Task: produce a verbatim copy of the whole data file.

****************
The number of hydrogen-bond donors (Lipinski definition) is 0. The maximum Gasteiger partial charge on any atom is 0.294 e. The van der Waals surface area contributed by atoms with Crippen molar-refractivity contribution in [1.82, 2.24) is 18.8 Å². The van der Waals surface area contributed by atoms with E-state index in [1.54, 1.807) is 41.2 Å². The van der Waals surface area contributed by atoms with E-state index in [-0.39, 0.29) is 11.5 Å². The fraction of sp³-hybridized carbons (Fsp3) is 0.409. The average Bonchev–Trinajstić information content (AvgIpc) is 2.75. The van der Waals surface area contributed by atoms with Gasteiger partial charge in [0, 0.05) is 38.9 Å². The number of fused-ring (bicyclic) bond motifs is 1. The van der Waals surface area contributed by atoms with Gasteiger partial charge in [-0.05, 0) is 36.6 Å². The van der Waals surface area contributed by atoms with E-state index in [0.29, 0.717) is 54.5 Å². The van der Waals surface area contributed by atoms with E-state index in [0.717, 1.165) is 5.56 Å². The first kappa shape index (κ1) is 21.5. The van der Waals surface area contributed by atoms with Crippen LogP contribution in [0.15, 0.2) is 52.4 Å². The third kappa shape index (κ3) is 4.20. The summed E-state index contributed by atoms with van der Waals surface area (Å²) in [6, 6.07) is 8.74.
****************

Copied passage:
The number of hydrogen-bond donors (Lipinski definition) is 0. The maximum Gasteiger partial charge on any atom is 0.294 e. The van der Waals surface area contributed by atoms with Crippen molar-refractivity contribution in [1.82, 2.24) is 18.8 Å². The van der Waals surface area contributed by atoms with E-state index in [1.54, 1.807) is 41.2 Å². The van der Waals surface area contributed by atoms with E-state index in [-0.39, 0.29) is 11.5 Å². The fraction of sp³-hybridized carbons (Fsp3) is 0.409. The average Bonchev–Trinajstić information content (AvgIpc) is 2.75. The van der Waals surface area contributed by atoms with Gasteiger partial charge in [0, 0.05) is 38.9 Å². The number of fused-ring (bicyclic) bond motifs is 1. The van der Waals surface area contributed by atoms with Gasteiger partial charge in [-0.05, 0) is 36.6 Å². The van der Waals surface area contributed by atoms with E-state index in [0.29, 0.717) is 54.5 Å². The van der Waals surface area contributed by atoms with E-state index in [0.717, 1.165) is 5.56 Å². The first kappa shape index (κ1) is 21.5. The van der Waals surface area contributed by atoms with Crippen LogP contribution in [0.15, 0.2) is 52.4 Å². The third kappa shape index (κ3) is 4.20. The summed E-state index contributed by atoms with van der Waals surface area (Å²) in [6, 6.07) is 8.74.